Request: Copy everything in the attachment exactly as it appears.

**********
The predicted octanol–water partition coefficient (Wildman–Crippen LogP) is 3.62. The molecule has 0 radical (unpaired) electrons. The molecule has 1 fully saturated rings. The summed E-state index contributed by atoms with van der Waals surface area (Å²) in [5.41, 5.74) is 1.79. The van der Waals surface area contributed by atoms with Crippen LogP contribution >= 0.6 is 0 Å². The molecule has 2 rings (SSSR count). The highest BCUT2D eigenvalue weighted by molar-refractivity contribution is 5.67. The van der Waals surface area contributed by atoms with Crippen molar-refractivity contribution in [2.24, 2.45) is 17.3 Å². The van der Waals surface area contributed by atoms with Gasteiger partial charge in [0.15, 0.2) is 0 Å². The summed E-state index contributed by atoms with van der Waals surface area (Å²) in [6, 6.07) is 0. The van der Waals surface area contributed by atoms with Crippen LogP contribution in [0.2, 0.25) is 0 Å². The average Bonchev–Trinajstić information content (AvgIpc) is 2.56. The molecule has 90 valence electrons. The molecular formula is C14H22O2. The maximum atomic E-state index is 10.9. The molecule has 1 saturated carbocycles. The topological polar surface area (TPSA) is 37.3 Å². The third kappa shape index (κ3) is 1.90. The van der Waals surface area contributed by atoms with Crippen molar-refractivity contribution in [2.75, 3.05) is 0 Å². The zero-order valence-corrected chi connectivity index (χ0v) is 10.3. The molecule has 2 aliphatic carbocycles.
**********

The predicted octanol–water partition coefficient (Wildman–Crippen LogP) is 3.62. The molecule has 0 radical (unpaired) electrons. The molecule has 1 fully saturated rings. The summed E-state index contributed by atoms with van der Waals surface area (Å²) in [5.41, 5.74) is 1.79. The van der Waals surface area contributed by atoms with Crippen LogP contribution >= 0.6 is 0 Å². The molecule has 2 rings (SSSR count). The highest BCUT2D eigenvalue weighted by molar-refractivity contribution is 5.67. The van der Waals surface area contributed by atoms with Crippen molar-refractivity contribution in [2.24, 2.45) is 17.3 Å². The van der Waals surface area contributed by atoms with Gasteiger partial charge in [0.15, 0.2) is 0 Å². The summed E-state index contributed by atoms with van der Waals surface area (Å²) in [6, 6.07) is 0. The van der Waals surface area contributed by atoms with Crippen LogP contribution in [0.2, 0.25) is 0 Å². The average Bonchev–Trinajstić information content (AvgIpc) is 2.56. The molecule has 90 valence electrons. The molecular formula is C14H22O2. The maximum atomic E-state index is 10.9. The molecule has 1 saturated carbocycles. The topological polar surface area (TPSA) is 37.3 Å². The third kappa shape index (κ3) is 1.90. The van der Waals surface area contributed by atoms with Crippen molar-refractivity contribution in [2.75, 3.05) is 0 Å². The zero-order valence-corrected chi connectivity index (χ0v) is 10.3. The molecule has 2 aliphatic carbocycles.